Monday, March 7, 2011

Beereview: Sam Adam's Noble Pils

That feeling is one of the greatest feelings ever. You know the one I'm talking about. That feeling the morning after. You've been waking up every morning sick, sore throat, stuffed up, headache, and you can't even walk straight. All of the sudden one morning you wake up and it's gone. You're finally better. It's seems like the flowers are blooming and the birds are singing. You feel good.

I'm not there yet. But it seems like I will be soon. At the very least I've got my tastebuds back in tune and I thought I'd celebrate by doing a beereview that I've been itching to do for some time now. A coworker dropped this beer on my lap after a long day of work and said "enjoy this man, i know you will." He gave me two, thankfully, so I could cherish one after work and also save one for this beereview.

Sam Adam's Noble Pils. Yeah, I'm back to the Sam Adam's thing again, but I gotta say, this one is far better than any I've tried from that winter pack. The Noble Pils is a pilsner obviously, that describes itself as one of the only beers that uses all five of the noble hops from the world's oldest growing regions.

Noble hops are a series of hops that are high in aroma flavors, but low in bittering acids. This will lend a significant amount of hop fragrance to a beer, but not overwhelm the beer with hoppy goodness. Bad for a hop-head, good for the rest of us. The noble hops come from central Europe, and include Hallertau, Saaz, Spalt, and Tettnang.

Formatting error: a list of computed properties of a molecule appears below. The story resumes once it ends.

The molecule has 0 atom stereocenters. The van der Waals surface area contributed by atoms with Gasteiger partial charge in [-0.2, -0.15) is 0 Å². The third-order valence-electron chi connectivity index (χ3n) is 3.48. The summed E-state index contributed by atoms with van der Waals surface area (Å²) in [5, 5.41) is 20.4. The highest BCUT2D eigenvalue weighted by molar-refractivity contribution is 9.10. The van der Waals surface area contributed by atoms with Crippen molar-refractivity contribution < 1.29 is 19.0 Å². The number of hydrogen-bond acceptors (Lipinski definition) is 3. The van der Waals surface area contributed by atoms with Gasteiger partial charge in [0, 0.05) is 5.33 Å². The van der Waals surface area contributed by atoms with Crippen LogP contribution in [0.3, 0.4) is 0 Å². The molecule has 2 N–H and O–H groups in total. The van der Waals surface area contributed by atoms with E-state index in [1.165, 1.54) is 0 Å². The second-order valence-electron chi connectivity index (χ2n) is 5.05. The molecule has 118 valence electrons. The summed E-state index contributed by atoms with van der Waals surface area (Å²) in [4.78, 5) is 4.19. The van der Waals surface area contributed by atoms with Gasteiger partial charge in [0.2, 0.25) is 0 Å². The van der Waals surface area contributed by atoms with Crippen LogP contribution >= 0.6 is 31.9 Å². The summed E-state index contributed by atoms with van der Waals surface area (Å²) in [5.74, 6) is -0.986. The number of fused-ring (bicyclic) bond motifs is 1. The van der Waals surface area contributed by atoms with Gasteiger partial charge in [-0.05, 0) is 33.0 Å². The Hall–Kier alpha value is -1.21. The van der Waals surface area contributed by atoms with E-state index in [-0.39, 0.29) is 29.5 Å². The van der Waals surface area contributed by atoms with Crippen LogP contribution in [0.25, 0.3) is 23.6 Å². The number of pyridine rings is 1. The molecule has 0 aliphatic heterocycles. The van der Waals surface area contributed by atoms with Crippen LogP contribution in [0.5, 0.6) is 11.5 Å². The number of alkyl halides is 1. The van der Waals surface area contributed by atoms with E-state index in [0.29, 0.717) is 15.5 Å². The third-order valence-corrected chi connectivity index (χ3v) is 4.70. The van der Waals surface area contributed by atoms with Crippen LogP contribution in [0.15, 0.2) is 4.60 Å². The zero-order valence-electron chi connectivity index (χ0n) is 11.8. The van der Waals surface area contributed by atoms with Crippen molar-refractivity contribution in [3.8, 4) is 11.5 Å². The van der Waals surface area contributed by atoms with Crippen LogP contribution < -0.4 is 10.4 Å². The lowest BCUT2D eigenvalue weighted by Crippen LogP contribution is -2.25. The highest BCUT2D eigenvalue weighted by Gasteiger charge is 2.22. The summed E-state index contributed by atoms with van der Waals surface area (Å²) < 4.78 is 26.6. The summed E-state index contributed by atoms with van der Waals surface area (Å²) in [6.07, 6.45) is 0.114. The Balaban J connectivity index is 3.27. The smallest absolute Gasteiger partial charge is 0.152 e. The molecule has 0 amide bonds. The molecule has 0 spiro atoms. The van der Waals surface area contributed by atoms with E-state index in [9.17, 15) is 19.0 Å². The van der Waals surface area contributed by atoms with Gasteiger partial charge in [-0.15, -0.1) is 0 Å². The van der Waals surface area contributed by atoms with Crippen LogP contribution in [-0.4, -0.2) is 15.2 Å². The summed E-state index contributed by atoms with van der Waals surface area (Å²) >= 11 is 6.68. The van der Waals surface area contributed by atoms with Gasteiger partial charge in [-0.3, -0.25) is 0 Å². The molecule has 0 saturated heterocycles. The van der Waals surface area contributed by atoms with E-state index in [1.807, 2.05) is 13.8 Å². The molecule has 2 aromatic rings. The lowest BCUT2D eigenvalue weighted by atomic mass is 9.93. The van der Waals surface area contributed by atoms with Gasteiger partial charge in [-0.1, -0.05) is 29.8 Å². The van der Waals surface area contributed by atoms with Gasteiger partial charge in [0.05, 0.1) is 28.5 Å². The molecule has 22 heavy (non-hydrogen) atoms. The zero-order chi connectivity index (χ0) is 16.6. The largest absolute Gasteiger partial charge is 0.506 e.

For those keeping track at home, that's 4 noble hops. But wait? Sam Adam's claims 5? The hop they add to the list is the Hersbrucker hop. After doing a little digging I found that the Hersbrucker hop was created to replace the Hallertau hop when the Hallertau variety was ravaged by a disease in the 70s and 80s. That says to me that the Hersbrucker hop and Hallertau hop are probably very similar. But if Sam Adam's wants to claim them separate that's fine with me. On to the review!

The first pour shows a beautiful gold color, a la Pilsner Urquell style. A surprisingly nice head of bright white bubbles. One that lasts for a little bit too. The aroma of hops is definitely present, however very delicate. But not so delicate that the hops don't play with your nose a little. The aroma is potent enough to give a little tickle in your nose, leaving you not quite sure what to expect? Hoppy? Light? Lets see.

There's really no better way to describe it than delicate. The beer is very refreshing, with a really great flavor. The hop presence is there, but not overwhelming, or chewy like many thick IPAs are. The pilsner background really does provide a very good platform to showcase these hops, while still keeping this beer extremely refreshing. It's a shame that this beer is only seasonal, it would make a great beer to sit out by the pool and enjoy, since it is so light and refreshing. And the hops make it so it doesn't seem like your drinking water with beer flavoring (I'm looking at YOU American Mega-Breweries).

I'm proud to say that this is the first Sam Adam's beverage I really like. I've never been a huge fan of their beers, and some are downright nasty. This beer is refreshing, balanced, flavorful, and leaves you reaching in the fridge for another. If you can find it on tap, it's even better. Cheers!

Disagree with my Sam Adam's resentment? Tell me why! Post below or email us at ataleoftwobrewers@gmail.com!

2 comments:

  1. It's funny how seldom we agree. Sam Adams is my go-to party beer mainly because it has a well known (but not worn out) name and it's pretty cheap. I have to agree that some of their stuff is horrible (Coastal Wheat, blech!) but the Boston Lager and Boston Ale are decent.

    Did you try Latitude 48?

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  2. Good call, I really enjoyed that one as well.

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